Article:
Despite my moanings, completeness studies are, however, very important. One of the beauties of OpenStreetMap is that you can download all the data yourself, making these studies uniquely possible; the only country you could do similar analysis for based on Google Maps data is Kenya. Luckily, people are looking at completeness of the map, Muki Haklay, for example, has released comparisons of OSM data showing completeness in March 2008 and October 2009.
Bored yesterday, and stuck inside with a cold, I decided to see if I could come up with my own completeness metric. Muki Haklay's example was concerned with roads, I wanted to try something based on PoIs.
The Guardian provides via their excellent DataBlog the number of pubs in the UK: 53,466. From CloudMade we are able to download a gpx file containing a mention of every restaurant, pub & takeaway within the UK recorded on OpenStreetMap. We can very easily pull out the number of pubs and come up with the percentage figure demonstrating the completeness of pub recording in the UK:
joseph@joseph-work:~$ grep -ci '
(20 620 / 53 466) * 100 = 38.5665657
Let's round that up and say that 38.57% of the pubs in the UK are recorded on OpenStreetMap.
Whilst we can't be sure of the quality of the data provided by the Guardian, we can look a little closer at the OSM data. Some of it, for example, is pretty bad, other pubs have had the word "closed" added to their names, not something you probably need on a map:
joseph@joseph-work:~$ grep -i '
Regardless, these numbers are small so the 38.5% figure still likely rings true enough. Some might argue that it's a small number, but the level of contributors to OpenStreetMap continues to rise in a very positive rate, as such I'm sure that if this was re-run towards the end of 2010 we'd see a big improvement.
If you're reading this and don't know if your local is on OpenStreetMap, why not take a look; once you've got an account you only need to click the edit button to add it.
Last weekend I toured the new Ashmolean Museum with my good friend Peter. Unfortunately I was incredibly hungover, which contributed to a sense of confusion I felt throughout; Pete seems to have captured this quite well in his write-up. It would be wrong to say that my state of mind could be wholly attributed to a previous evening of Staff Benda Bilili and export lager, however, as the physical form of the newly refurbished museum often echoes it's website's ludicrous URL:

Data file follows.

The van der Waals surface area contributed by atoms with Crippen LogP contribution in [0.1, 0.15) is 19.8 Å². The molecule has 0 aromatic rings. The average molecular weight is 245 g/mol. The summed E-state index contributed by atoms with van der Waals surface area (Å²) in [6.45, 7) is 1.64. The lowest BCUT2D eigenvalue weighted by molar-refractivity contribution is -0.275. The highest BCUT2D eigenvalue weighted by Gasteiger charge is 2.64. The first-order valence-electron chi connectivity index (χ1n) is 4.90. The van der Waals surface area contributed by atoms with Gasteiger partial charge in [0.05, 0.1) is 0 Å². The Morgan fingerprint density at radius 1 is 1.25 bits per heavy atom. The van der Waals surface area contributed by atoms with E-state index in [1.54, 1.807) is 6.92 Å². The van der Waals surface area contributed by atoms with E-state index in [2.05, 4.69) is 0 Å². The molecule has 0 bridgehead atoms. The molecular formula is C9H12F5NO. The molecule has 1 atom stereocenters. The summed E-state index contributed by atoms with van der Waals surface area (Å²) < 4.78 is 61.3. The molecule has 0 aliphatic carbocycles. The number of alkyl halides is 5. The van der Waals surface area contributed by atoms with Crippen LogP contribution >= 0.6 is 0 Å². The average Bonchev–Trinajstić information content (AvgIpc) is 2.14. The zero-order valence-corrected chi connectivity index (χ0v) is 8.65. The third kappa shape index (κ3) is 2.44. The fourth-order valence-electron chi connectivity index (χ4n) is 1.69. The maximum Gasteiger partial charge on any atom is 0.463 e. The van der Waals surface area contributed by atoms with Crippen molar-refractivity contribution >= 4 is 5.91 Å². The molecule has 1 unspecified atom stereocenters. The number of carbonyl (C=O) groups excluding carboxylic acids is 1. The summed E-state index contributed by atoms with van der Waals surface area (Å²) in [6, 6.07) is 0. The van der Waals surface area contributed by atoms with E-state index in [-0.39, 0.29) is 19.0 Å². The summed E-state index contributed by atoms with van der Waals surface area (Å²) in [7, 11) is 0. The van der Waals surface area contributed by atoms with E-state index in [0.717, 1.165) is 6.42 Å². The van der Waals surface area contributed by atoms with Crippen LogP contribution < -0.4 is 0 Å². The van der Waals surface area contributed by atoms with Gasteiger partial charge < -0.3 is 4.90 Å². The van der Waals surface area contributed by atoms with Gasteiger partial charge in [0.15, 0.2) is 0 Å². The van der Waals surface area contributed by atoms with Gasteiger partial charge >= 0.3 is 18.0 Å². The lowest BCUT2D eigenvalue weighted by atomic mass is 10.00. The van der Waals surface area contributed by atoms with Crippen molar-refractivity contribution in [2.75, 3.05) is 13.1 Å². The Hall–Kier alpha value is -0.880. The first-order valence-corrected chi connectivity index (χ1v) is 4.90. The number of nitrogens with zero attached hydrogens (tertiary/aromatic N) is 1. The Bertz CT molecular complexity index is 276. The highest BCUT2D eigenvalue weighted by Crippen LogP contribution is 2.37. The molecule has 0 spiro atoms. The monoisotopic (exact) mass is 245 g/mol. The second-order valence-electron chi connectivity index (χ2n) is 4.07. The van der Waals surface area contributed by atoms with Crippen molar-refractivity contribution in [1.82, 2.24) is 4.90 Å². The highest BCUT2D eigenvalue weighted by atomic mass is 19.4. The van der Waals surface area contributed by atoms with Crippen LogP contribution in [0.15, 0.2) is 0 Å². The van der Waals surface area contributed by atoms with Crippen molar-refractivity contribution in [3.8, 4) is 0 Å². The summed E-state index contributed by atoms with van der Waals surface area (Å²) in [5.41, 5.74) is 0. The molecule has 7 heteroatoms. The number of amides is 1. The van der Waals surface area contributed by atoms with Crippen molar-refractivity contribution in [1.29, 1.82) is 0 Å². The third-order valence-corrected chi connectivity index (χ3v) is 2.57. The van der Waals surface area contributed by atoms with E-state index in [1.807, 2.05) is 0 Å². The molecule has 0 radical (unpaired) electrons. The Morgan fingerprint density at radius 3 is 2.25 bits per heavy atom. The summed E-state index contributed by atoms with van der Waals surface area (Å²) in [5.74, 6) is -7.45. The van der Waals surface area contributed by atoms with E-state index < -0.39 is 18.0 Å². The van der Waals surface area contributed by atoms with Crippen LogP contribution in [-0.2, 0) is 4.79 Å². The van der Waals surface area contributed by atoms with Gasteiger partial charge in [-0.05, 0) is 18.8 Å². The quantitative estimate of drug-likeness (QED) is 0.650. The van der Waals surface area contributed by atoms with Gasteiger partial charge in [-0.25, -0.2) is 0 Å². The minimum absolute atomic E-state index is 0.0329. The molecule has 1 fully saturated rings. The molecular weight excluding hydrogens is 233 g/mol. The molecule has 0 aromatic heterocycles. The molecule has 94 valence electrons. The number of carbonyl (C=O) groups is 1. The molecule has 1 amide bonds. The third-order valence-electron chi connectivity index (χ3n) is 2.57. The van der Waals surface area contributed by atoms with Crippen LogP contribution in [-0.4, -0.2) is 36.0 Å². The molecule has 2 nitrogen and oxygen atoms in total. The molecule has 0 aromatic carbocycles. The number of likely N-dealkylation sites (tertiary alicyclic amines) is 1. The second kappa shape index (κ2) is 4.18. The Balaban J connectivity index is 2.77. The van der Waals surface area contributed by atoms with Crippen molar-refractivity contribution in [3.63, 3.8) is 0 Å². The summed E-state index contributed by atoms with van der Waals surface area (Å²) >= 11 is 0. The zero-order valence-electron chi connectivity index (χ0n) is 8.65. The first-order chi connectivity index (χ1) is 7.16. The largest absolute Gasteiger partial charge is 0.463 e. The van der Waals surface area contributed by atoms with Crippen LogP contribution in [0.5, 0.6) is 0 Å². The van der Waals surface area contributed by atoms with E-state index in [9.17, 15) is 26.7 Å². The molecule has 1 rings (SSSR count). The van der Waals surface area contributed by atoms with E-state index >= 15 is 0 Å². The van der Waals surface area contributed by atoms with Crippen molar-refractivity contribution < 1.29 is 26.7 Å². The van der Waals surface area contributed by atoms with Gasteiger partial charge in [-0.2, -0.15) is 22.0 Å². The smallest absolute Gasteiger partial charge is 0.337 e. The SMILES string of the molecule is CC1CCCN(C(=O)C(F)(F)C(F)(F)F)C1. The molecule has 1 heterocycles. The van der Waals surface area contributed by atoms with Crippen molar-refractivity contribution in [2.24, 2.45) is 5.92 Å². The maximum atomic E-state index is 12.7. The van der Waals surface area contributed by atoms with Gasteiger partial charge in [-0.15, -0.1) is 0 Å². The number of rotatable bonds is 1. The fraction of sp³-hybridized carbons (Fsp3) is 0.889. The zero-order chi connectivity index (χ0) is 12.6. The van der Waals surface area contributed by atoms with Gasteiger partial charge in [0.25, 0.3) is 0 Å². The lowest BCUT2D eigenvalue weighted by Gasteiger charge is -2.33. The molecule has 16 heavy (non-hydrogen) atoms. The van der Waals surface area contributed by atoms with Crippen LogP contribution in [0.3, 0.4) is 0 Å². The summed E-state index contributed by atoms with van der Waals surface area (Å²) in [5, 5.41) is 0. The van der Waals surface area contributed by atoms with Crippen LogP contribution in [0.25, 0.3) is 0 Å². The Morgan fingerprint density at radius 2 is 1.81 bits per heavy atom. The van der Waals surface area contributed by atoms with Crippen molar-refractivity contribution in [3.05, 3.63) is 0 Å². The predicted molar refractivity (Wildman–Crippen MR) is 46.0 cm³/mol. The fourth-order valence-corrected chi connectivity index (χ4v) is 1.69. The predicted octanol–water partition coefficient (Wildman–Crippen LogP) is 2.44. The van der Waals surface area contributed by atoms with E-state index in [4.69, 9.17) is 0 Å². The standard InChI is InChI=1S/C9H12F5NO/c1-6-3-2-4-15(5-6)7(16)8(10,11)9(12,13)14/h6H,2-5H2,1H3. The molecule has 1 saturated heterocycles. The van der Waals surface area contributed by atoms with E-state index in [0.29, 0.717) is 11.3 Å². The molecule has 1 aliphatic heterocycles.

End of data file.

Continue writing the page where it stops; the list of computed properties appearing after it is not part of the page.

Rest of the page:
Can't it all just be a bit easier?
One of my favourite pieces in the nearly finished museum was an enormous coffee table styled map of the Mediterranean region, stretching from the UK in the north west to Iran and a bit beyond in the south east. Whilst admiring that amazing part of the world where Europe, Asia and Africa meet I remarked on how close the UK was. Drivable in fact, given enough will. Just as I uttered these words and waved my hands about a bit we were approached by an elderly couple who told us they had driven a Ford Escort from London to Islamabad in the 1970s to deliver supplies to the British embassy.
It's a shame that my favourite story in the museum walked out of it sometime that afternoon.
Summer in Kabul
This tile set was created entirely from publicly available data. I used elevation information from the Shuttle Radar Topography Mission, road information from OpenStreetMap, and provincial and district data from Afghanistan Information Management Services. The tools I used were entirely open as well, with the free-software library GDAL handling the elevation interpretations, and Mapnik handling the roads, borders, and labels.
My final inspirational mapping project is probably my favorite of the lot: Map Kibera. The introductory text is simple and powerful:
Kibera, widely known as Africa's largest slum, remains a blank spot on the map. Without basic knowledge of the geography of Kibera it is impossible to have an informed discussion on how to improve the lives of residents of Kibera. Young Kiberans will create the first public digital map of Kibera.
There's a lot more information about the project on the site and it's something I'm going to follow closely; this is exactly the sort of reason I get excited about things like OpenStreetMap (see also my post about Uganda a wee while ago). All three projects are truly inspiring though; Open Data and open tools used to improve people's lives. Fantastic.
The news made it to ZDNet with the excellent conclusion:
Now imagine if some proprietary software company or mapping data provider had got involved?
Makes you proud to be an Open Source mapper :)